Classroom, Curriculum, Elementary, High School, Junior High, school

Tips to Support Students Who Have Trouble Writing Tests

Many students we have in our classrooms struggle with writing tests. There are so many reasons for this and, believe me, I have so many thoughts about traditional tests.

Assessment is a major part of our role as teachers; we need to know how our students are doing and how effective our teaching methods are. However, traditional rote memorization tests are still largely used. Even more so, simple multiple choice tests are still often used.

I don’t like these primarily because they are used as they are easy and cheap to grade en masse. However, they rarely are able to test for deeper skills we hope students are learning in school.

However, that’s just a little rant of mine; I am well aware of the fact that large scale tests are still the norm in Western society and, therefore, our students do need to know how to succeed at them, whether or not I agree.

So, here are some tips for improving students’ ability to complete tests.


Of course, one of the best things we can do for students who struggle during tests is to provide additional time.

There are many reasons this is an effective support. It can take some students longer to remember the information they know, some students are slower at writing or typing than their peers, many students need extra time to organize their thoughts and ideas before writing, it’s important for many students to check over their answers at least once, and so on.

It’s fairly standard practice at this point to allow students the time they need, but make sure you’re taking advantage of this and letting kids know when they can have extra time.

I find that reminding students several times before we begin a test that they can have extra time helps to alleviate (some) of the anxiety that many students feel around tests.


Many of our students have never explicitly been taught test taking skills. Whether or not we like it, these are skills they’re going to need through their academic careers. So, we may as well teach them!

I suggest teaching these to the entire class, then giving extra support to the students who continually seem to struggle during tests.

There are a lot of different types of tests and test questions, so there may be several different reasons why a student is struggling.

If you can pinpoint specifically what types of tests or questions a student has trouble with, you can plan your support specifically for them.

For example, they may get overwhelmed with the length of an exam, so you could work on breaking it into sections. They may overthink multiple choice or get very confused by “best option” when more than one choice work.

When you can work directly with a student to support where they’re getting stuck, you can really help them improve their test scores.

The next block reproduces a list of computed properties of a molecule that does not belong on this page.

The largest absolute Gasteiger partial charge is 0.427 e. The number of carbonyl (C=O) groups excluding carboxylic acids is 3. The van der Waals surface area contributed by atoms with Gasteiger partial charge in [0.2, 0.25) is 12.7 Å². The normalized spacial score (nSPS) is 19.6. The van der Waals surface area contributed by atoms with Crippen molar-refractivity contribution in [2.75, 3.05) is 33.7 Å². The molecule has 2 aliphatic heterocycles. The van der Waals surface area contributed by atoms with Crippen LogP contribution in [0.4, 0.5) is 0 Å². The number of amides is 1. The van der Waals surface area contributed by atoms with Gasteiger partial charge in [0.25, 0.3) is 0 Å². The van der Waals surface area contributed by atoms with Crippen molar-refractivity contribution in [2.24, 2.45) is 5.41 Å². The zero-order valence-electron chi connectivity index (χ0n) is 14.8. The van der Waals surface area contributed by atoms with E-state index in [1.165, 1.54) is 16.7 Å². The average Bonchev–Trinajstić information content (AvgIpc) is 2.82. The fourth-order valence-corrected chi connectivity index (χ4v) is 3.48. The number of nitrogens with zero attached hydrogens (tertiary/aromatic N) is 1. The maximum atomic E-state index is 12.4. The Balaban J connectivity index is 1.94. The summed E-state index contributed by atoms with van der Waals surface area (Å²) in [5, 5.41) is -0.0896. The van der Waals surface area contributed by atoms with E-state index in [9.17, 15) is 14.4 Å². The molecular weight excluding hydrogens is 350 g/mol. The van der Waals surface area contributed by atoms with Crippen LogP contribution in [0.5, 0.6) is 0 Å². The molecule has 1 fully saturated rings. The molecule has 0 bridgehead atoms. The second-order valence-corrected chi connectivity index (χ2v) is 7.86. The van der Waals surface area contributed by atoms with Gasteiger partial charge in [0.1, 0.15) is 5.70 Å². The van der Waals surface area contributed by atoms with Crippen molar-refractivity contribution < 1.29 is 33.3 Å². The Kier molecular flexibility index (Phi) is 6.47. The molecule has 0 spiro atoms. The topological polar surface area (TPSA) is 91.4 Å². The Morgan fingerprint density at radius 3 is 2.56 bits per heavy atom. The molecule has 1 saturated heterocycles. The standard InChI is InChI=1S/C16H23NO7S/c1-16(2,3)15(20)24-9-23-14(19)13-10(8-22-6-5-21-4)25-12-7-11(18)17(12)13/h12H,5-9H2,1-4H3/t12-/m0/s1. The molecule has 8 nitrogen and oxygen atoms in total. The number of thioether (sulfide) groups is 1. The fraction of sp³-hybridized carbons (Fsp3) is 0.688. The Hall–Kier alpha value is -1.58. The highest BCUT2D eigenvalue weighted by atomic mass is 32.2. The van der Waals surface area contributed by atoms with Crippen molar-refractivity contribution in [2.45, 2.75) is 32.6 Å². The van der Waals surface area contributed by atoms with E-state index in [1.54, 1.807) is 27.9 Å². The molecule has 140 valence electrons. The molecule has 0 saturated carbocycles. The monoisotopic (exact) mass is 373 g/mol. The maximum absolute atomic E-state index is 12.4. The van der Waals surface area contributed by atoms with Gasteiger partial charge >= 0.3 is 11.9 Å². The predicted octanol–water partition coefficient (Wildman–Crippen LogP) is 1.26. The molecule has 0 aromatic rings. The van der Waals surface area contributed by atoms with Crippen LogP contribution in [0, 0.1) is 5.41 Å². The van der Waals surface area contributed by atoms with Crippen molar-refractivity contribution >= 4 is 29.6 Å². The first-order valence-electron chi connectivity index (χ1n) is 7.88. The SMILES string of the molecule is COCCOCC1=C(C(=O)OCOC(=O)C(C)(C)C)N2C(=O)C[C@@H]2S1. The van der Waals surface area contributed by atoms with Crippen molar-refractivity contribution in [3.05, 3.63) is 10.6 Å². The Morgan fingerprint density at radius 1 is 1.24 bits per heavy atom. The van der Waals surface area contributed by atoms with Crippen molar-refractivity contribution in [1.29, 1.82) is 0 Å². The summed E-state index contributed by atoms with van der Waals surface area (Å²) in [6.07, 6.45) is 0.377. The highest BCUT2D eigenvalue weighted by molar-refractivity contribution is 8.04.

Often, students do poorly in tests because they are being assessed on a format they struggle with.
If you’re able to, using a format which works with their skill set is an awesome option.

Keep in mind that just because traditional pencil to paper tests are how we tend to assess, it doesn’t mean they’re the only way to check students’ skills and knowledge.

For example, if you’re assessing if they know all the planets and their order from the sun, that’s something they can orally tell you, they don’t have to do an exam.

Break the actual content away from the idea of tests and you’ll find innumerable ways to check what students have learned.


If necessary, some students may require tools such as reference charts or calculators when completing tests.

These are helpful for things where you are testing students’ ability to utilize their reasoning or critical thinking skills, but don’t really need to memorize certain things to do that.

For example, if you want to see if a student knows how to follow the steps to solve an equation, you don’t really need ot have them spend unnecessary time solving simple addition questions. This is because you assume they do already know how to do this, and maybe they have issues with time.

Or, if you want them to be able to solve a complicated word problem in physics, you can just give them the equations they need; what you’re really testing is that they understand what they are looking for and how to get to the final answer, not that they can memorize all the equations.

I mean, if they grow up to become an engineer, they’ll have access to Google anyway (believe me, basically everyone I know is an engineer and they use Google for equations all day long).


If a test is too cluttered, it can be overwhelming and confusing for students.

I actually started “decluttering” my tests when I taught a class one year with two visually impaired students. They were unable to focus on what was actually important if a test was too cluttered with unnecessary things or used fancy fonts.

In supporting these two students, I found that many other students benefited as well.